Protest’s followed the death of Carl Woods
First published – 13th April 2007
All credits: ABC Online
Any news updates on this case will be listed at the foot of this item
This is a transcript from PM, ABC Online. The programme is broadcast around Australia at 5:10pm on Radio National and 6:10pm on ABC Local Radio. You can also listen to the story in REAL AUDIO and WINDOWS MEDIA.
More than a hundred people gathered in Perth today to call for an open coronial inquest into the death in custody of an Aboriginal man a year ago. Carl Woods suffered a massive heart attack last April when police arrested him over an alleged home invasion. A police report has now been handed to the WA Coroner. Police have told the man’s family that no officer will be charged over the incident.
But Carl Woods’ family say his body was badly bruised, and they want the officers involved in the arrest stood down.
David Weber reports.
DAVID WEBER: It took several officers to apprehend Carl Woods, who’d apparently broken into a home in a Perth suburb. The 35-year-old resisted arrest and was handcuffed and put into a police wagon, where he reportedly suffered the heart attack.
Nyoongar elder Ben Taylor was the first to address today’s rally.
BEN TAYLOR: We are all here united for one thing – we’re tired, as an elder I’m nearly 70 years of age, and I’m tired of following the funerals of our people. And, you know, it’s gotta stop.
DAVID WEBER: Human rights lawyer Hannah McGlade said the police inquiry into the death shouldn’t have taken a year to complete.
She said there should’ve already been an independent inquiry.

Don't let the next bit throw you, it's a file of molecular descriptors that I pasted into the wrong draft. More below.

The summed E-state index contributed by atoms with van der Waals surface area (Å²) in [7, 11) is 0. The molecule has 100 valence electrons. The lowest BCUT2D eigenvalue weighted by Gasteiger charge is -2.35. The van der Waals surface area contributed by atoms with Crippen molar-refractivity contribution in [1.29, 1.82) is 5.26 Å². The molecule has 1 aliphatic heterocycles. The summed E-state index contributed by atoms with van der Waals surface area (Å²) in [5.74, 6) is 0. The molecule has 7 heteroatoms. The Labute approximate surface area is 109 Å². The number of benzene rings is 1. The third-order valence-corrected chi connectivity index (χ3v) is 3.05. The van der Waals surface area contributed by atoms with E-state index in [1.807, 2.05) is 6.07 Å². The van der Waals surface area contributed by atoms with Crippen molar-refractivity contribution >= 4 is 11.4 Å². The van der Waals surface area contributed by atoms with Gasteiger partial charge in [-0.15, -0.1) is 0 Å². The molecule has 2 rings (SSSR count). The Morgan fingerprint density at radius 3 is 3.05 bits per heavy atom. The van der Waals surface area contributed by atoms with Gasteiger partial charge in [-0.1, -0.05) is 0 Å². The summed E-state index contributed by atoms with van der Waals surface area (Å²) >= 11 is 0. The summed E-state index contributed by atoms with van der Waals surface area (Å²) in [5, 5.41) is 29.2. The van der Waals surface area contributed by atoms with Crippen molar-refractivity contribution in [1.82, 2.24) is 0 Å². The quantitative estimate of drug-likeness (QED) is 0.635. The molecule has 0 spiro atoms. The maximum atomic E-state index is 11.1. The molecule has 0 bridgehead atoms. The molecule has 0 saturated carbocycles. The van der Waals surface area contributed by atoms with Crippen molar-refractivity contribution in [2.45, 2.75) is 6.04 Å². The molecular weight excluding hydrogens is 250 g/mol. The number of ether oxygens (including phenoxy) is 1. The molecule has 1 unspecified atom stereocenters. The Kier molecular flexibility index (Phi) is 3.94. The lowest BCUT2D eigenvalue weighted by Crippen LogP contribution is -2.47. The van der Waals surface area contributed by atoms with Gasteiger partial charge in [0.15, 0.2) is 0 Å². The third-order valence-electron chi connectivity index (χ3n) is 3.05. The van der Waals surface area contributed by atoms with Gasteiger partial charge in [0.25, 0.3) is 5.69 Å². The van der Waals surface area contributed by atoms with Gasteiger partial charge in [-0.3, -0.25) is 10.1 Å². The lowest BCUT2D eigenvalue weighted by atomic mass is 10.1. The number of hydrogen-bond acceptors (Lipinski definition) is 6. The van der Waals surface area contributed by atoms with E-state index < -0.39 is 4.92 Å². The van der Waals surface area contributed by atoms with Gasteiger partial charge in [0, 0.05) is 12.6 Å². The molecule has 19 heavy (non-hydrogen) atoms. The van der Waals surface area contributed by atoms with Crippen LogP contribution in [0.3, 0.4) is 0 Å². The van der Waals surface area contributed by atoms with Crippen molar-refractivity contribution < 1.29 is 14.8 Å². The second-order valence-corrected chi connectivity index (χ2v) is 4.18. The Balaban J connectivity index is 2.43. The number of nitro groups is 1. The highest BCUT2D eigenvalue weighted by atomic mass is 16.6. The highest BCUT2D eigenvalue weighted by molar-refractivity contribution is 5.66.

Ms McGlade praised the Nyoongar community for showing restraint.
HANNAH MCGLADE: In relation to Palm Island, the whole of Australia witnessed the systemic discrimination of Aboriginal victims of crime. In Palm Island, the Aboriginal people believed that rioting against the police was the only way that they would have justice, and it’s a credit to the Woods family that there has been no retaliation, notwithstanding the way that they have also not had equal access to justice.
DAVID WEBER: The Reverend Sealin Garlett told the crowd he prepared Carl Woods for burial.
SEALIN GARLETT: And I stood next to him before I put him in a coffin, and I held his finger, and I stroked his brow, and I asked him, uncle, what happened?
He was a strong man. He should’ve been still here. The monarchs (an Aboriginal term for police) don’t have any god-given right to kill our people.
DAVID WEBER: A friend of Carl Woods took photos of his body lying in the morgue shortly after he died.
Humphrey Woods said he’d seen the photos and he believed his son was assaulted.
HUMPHREY WOODS: I feel there’s no justice has been done properly in this way. I just want justice for my son. That’s how I feel, it’s not been done.
DAVID WEBER: What would you like to be done?
HUMPHREY WOODS: What I’d like to be done is that the police be stood down, that who’s done it, and then we’ll find out when the coroner gets the report, and I hope justice has been done.
DAVID WEBER: They said that your son died of a heart attack.
HUMPHREY WOODS: I think the photos will show everyone that … I think that if you look at the photos they’ll see that he never died of a heart attack. He was brutally bashed up.
My concern … I think he was killed as far as I’m concerned. I don’t know.
I want justice, that’s all.
(Sound of protester speaking over loudspeaker)
DAVID WEBER: A spokesman for WA Police says the department’s report into the incident wasn’t held up for any particular reason. He’s pointed out that a toxicology report can take many months to complete.
A spokesman for the coroner’s office says there will be an inquest into the death of Carl Woods, and it’s likely there will be an open hearing.
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